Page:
TIA: GST windfall strengthens investment case

An 18% jump in tourism-generated GST has prompted the Tourism Industry Aotearoa to repeats calls for a chunk of this tax to be reinvested in infrastructure.

According to the 2017 Tourism Satellite Account, international visitors paid $1.5bn in GST, while domestic tourism contributed $1.8bn.

In total that is an 18% increase on the total tourist contribution of $2.8bn reported in last year’s Stat’s NZ TSA.

TIA chief executive, Chris Roberts, said that this contribution “certainly adds more weight to TIA’s argument that some of the GST windfall from the tourism boom should be invested back into funding infrastructure needs.”

The organisation took the opportunity to bring this to the attention of the new tourism minister, Kelvin Davis, at TIA-organised meeting with several tourism bodies yesterday.

“We…took the opportunity to bring to Minister Davis’ attention the new GST figures in the TSA, which show that the government is collecting much more in GST from visitors than was previously thought.”

The TIA is on record as not supporting the Labour Party’s campaign proposal of a $25 international visitor levy.

A statement from the TIA added that the minister “made a commitment to talk to the industry and take into account its views before the Government makes decisions on any new funding mechanisms”.

The meeting, which brought together the Bus and Coach Association of New Zealand, Holiday Parks New Zealand, Hospitality New Zealand, the New Zealand Airports Association, the New Zealand Cycle Trail, Regional Tourism New Zealand, the Rental Vehicle Association and the Tourism Export Council of New Zealand, covered other ground.

This included the tourism industry’s current priorities, as outlined in TIA’s Brief to the Minister of Tourism, including engagement with the Government, sustainability, infrastructure, and people and skills.

TIA said the minister was particularly interested in how more young people can be encouraged to consider careers in tourism, and how the industry can support regional development.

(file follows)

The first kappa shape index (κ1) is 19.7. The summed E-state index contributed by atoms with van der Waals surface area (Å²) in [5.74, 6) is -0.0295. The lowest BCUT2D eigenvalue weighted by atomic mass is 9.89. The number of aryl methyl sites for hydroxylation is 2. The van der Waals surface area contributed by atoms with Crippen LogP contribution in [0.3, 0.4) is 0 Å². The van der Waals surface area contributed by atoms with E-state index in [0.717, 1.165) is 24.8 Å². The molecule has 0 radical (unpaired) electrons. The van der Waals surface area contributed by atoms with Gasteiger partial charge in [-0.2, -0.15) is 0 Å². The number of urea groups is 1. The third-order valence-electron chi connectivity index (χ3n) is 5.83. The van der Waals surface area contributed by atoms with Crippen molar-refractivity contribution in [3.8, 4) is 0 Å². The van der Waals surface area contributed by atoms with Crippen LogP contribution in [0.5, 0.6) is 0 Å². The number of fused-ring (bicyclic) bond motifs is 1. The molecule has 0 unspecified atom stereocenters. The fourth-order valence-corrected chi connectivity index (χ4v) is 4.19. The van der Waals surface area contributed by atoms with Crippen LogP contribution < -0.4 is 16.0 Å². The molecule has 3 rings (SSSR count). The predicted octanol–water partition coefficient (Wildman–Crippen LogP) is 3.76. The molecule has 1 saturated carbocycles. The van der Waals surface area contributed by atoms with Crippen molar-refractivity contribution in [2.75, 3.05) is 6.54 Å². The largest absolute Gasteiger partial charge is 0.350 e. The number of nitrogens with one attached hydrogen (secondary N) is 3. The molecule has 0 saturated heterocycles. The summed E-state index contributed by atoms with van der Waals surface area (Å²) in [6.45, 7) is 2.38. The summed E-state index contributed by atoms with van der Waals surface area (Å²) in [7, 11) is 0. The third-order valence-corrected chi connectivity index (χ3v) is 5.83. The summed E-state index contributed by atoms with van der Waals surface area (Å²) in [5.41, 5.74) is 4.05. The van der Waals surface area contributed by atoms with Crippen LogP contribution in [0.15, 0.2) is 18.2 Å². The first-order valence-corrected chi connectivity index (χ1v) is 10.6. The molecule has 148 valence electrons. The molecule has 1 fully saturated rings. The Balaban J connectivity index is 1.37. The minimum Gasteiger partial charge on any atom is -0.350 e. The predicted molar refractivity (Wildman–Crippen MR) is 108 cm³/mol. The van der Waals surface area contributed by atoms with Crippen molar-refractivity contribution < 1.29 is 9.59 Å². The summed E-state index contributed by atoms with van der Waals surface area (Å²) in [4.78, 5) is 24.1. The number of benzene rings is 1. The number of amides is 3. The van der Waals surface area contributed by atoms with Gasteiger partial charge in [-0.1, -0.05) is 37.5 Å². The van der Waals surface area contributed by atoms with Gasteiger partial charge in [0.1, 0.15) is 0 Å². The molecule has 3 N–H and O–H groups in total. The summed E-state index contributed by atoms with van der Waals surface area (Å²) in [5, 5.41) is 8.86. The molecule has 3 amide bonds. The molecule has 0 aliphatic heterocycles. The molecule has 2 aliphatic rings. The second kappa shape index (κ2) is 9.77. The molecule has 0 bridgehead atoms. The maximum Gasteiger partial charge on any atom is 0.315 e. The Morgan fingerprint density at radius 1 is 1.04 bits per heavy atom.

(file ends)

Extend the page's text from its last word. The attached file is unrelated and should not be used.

As well as being keen to meet regularly with the tourism organisations, Davis has offered to coordinate a meeting with other key ministers whose portfolios affect tourism, including Conservation, Transport, Customs, Immigration and Employment.

“It was a very useful meeting and we covered the key issues where the industry and Government can work in partnership to deliver sustainable benefits to New Zealand,” Roberts said.

He added: “We look forward to continuing discussions with minister Davis on these issues and reaching solutions that will benefit all of New Zealand.”

Addressing the wider results from the TSA, the TIA said the tourism industry’s immense contribution to New Zealand is reflected in the new economic statistics.

The 2017 Tourism Satellite Account shows that more than 230,000 people are directly employed in tourism (8.4% of the workforce), with another 168,357 or 6.1% indirectly employed.

“That means one in seven people employed in New Zealand are supporting themselves and their families thanks to tourism,” Roberts said.

It shows that the tourism industry is well on track to meet its Tourism 2025 goal of growing total revenue to $41bn a year.

Total tourism spend for the year ended March 2017 was $36bn. Domestic tourism contributed $21.4bn, with international visitors spending $14.5bn.

This expenditure keeps international tourism as New Zealand’s biggest export sector, at 20.7% of total exports.

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